The first time you visit a new wild place is ripe with opportunity and fraught with high expectations. You don’t know when or if you’ll ever be back, so there’s the temptation to “do it all”, to cross it off the checklist — but nature’s not something you can cross off. It’s never complete, never fully understood.
We’ve all asked it — “What’s the one thing I have to do before I go?” While this is useful for prioritizing, it can be a dangerous mindset.
I spent a summer working at Muir Woods National Monument as an intern interpretive ranger. The park, just north of San Francisco, is visited by over a million people each year, many for only an hour as a stop on a tour bus. Tourists would gush from the bus door with the admonition to be back in an hour. We rangers were tasked with helping them appreciate the forest as much as they could in that time by presenting short talks, strolling around the park to answer questions, and staffing a naturalist information table.
Muir Woods is a redwood forest tucked away in a small valley; I cannot count the number of visitors who demanded to see the tallest tree. “All the trees are tall,” we’d tell them; yes, one tree was the tallest, but we wanted people to focus on the forest as a whole. Highlighting the tallest tree would transform it into the park’s “attraction”, drawing traffic and attention to the detriment of the rest of the forest.
On your first visit, everything is new — this is both opportunity and risk. Every turn offers a new wonder – but the onslaught of amazement can cause shell shock that numbs you to the wonders you’re seeing.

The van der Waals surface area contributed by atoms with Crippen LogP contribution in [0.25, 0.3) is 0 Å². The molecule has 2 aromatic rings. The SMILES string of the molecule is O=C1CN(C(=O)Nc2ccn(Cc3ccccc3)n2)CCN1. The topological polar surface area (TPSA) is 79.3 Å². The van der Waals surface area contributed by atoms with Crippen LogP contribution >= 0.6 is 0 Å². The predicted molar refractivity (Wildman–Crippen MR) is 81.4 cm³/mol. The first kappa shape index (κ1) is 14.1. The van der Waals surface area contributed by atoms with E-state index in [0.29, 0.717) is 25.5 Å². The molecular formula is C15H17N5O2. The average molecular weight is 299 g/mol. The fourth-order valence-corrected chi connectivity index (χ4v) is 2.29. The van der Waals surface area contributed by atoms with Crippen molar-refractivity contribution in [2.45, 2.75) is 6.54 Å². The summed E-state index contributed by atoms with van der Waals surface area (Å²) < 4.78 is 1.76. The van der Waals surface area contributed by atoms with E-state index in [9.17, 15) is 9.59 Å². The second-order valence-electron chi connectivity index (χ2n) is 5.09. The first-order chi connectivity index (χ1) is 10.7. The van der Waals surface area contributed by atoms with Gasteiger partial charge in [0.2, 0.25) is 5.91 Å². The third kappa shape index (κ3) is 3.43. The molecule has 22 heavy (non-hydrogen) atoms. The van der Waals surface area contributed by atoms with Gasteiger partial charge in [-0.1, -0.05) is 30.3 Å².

It’s a human conceit to imagine that we could see all of a place at one time, to think we could know a place after one visit. Biologist and nature writer David Haskell randomly picked “mandalas” of forest — 1 yard circles — and spent a year visiting each spot. In just one small place, a segment of no particular note, he observed the small motions of nature, building his understanding of the forest through these deeply experienced tableaus.
Next time you visit a new wild place, try on his mindset — in the smallest piece of the wild there is enough to spend a year observing – and focus on richly experiencing and enjoying the part that you have time to see. Note the details. Don’t let yourself be rushed.
This year, after four years stymied by cancelled trips, late season snow, and failed planning, I finally made it to Mount Rainier. I was tempted to pack the weekend with excursions to all corners of the park, but I remembered my days at Muir Woods. I didn’t need to be the tourist who “saw it all” in a weekend. I could trust that I would return, and that I could focus this trip on one attraction: the wildflowers. I let myself focus in on one main hike, immersing myself through photography. A taste of the mountain was enough to inspire me to make sure my next trip will be sooner than four years from now.